Bahrain Internet censorship is considered by several Internet freedom lobbyists to be significant. Although restrictions are not as pervasive as in some countries, like China, Cuba and Vietnam, the monitoring and censorship of web content in this Middle Eastern nation can be quite prohibitive for Net users. The blocking of sites and monitoring of online information did not immediately take effect during the introduction of Internet in the country in 1995. Rather, the actions to regulate web content only started in April 2005, according to Reporters Without Borders organization. The regulation by the government demands that all websites talking about the country must register their information to the Ministry of Information.

 

However, the full effects of Bahrain Internet censorship were felt in the country only in October 2006, about 30 days before the legislative elections. Many believe that one of the reasons for the censorship was to ensure that no sentiments or information about the Bandargate political scandal, which implicated several government officials, would proliferate on the web. In fact, almost 20 online publications became suddenly inaccessible during this time.  In January 2009, an order from the new culture and information minister required all Internet service providers (ISPs) and telecommunications companies in the country to help the government in preventing access to web pages banned by the ministry. Moreover, the ministry has also ordered that ISPs should prevent any citizen from accessing blacklisted web pages through alternative servers.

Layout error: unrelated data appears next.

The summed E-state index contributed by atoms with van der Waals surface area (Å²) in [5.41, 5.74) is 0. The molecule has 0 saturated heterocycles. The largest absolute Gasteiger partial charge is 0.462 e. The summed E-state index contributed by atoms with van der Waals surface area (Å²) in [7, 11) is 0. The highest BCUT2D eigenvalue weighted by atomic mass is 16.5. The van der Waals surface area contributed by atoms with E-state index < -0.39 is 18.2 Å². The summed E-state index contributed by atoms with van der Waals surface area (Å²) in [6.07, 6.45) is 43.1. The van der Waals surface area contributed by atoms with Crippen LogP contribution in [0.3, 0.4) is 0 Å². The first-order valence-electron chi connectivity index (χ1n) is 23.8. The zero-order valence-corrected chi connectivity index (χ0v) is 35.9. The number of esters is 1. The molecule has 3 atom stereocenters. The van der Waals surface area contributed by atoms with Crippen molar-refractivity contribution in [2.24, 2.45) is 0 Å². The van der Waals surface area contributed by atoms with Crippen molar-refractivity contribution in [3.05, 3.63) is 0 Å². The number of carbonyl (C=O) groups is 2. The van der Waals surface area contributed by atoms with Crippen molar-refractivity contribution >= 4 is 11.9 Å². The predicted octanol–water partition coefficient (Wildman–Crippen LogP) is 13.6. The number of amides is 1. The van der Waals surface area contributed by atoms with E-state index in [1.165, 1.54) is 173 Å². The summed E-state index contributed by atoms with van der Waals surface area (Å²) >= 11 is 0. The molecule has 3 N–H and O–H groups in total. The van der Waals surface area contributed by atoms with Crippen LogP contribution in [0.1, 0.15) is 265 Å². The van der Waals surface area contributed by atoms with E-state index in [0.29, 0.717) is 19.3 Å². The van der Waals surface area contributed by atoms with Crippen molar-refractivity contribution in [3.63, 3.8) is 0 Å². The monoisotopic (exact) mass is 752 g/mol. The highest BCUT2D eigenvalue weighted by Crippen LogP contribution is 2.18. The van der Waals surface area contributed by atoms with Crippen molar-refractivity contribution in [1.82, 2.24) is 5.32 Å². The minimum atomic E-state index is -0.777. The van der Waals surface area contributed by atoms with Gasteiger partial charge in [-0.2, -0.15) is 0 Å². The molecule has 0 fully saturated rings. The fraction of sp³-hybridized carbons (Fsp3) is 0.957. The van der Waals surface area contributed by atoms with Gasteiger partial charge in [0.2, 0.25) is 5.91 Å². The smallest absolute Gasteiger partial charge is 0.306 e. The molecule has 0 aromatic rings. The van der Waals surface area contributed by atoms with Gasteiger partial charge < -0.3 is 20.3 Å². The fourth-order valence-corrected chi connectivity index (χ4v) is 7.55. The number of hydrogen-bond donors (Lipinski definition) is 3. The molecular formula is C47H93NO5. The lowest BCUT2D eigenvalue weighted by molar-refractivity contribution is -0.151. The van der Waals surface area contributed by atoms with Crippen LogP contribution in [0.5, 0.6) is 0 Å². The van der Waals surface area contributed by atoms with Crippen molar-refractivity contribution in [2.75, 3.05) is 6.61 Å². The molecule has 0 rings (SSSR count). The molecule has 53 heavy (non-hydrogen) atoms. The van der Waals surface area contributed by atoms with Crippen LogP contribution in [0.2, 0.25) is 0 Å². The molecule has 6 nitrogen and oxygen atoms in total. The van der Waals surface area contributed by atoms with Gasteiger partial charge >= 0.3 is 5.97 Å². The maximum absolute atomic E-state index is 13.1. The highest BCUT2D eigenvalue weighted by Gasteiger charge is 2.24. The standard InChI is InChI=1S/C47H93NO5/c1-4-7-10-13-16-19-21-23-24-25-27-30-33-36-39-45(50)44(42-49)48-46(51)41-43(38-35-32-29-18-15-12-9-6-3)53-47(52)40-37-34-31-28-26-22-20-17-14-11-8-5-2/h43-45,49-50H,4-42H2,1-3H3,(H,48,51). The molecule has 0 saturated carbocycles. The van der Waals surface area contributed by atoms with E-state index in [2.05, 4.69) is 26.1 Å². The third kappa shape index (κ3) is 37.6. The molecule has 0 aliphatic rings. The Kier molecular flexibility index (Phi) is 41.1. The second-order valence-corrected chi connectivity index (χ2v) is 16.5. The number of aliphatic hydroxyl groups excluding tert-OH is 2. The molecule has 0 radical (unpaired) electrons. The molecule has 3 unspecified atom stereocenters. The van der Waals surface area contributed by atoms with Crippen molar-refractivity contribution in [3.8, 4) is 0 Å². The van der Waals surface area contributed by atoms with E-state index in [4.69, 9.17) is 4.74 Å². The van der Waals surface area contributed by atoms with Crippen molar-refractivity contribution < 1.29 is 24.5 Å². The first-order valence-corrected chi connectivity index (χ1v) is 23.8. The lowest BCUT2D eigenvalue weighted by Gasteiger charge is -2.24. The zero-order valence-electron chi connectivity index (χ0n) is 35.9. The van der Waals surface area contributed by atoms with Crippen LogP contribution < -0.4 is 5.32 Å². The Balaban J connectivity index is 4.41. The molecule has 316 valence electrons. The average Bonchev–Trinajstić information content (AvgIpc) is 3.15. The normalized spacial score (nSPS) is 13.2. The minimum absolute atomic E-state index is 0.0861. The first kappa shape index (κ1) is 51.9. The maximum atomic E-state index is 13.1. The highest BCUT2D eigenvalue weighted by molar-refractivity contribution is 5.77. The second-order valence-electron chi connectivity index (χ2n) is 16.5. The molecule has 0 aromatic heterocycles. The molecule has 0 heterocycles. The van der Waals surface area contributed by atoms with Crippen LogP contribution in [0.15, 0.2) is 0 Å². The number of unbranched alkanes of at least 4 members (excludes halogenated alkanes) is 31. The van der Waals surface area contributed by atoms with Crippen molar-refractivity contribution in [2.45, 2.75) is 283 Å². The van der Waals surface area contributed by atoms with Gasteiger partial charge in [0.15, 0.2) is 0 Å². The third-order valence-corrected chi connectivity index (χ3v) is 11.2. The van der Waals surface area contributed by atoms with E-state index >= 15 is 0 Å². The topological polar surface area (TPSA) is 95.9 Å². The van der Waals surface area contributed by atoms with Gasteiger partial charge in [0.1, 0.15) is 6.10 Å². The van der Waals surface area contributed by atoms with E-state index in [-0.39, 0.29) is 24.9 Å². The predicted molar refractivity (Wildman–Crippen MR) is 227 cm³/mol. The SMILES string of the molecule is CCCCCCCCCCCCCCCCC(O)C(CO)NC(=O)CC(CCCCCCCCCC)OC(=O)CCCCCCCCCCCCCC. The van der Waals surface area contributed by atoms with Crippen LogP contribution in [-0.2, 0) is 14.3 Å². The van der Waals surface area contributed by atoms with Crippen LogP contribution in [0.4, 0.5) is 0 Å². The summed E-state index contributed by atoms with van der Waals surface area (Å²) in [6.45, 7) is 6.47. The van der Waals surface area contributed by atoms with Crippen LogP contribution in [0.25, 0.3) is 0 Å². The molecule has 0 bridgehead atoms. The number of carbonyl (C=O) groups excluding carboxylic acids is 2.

Bahrain Internet censorship directives on what is acceptable (or not) can be blurry at best. However, based on accounts from people petitioning for the cancellation of online censorship in the country, most websites that promote the ideals of the Opposition are on top of the list of censored content. Some of the other blocked web pages are those that contain information regarding human rights and anti-government sentiments. Even live online personal journals (blogs) and participation in public forums are also banned. Other websites that are prohibited in Bahrain as well as in other Middle Eastern countries are those that promote hatred, gambling, and pornography.

 

Although ministry officials are trying to find ways to stop people who try to circumvent regulations by using proxy sites, there may still be other ways for you to access sites banned under Bahrain Internet censorship laws.

 

Many people in many parts of the world are able to avoid online content filtering through virtual private networks. So, it may be a good idea to learn how to use such networks. Click here for a VPN connection in order to bypass the bahrain proxy!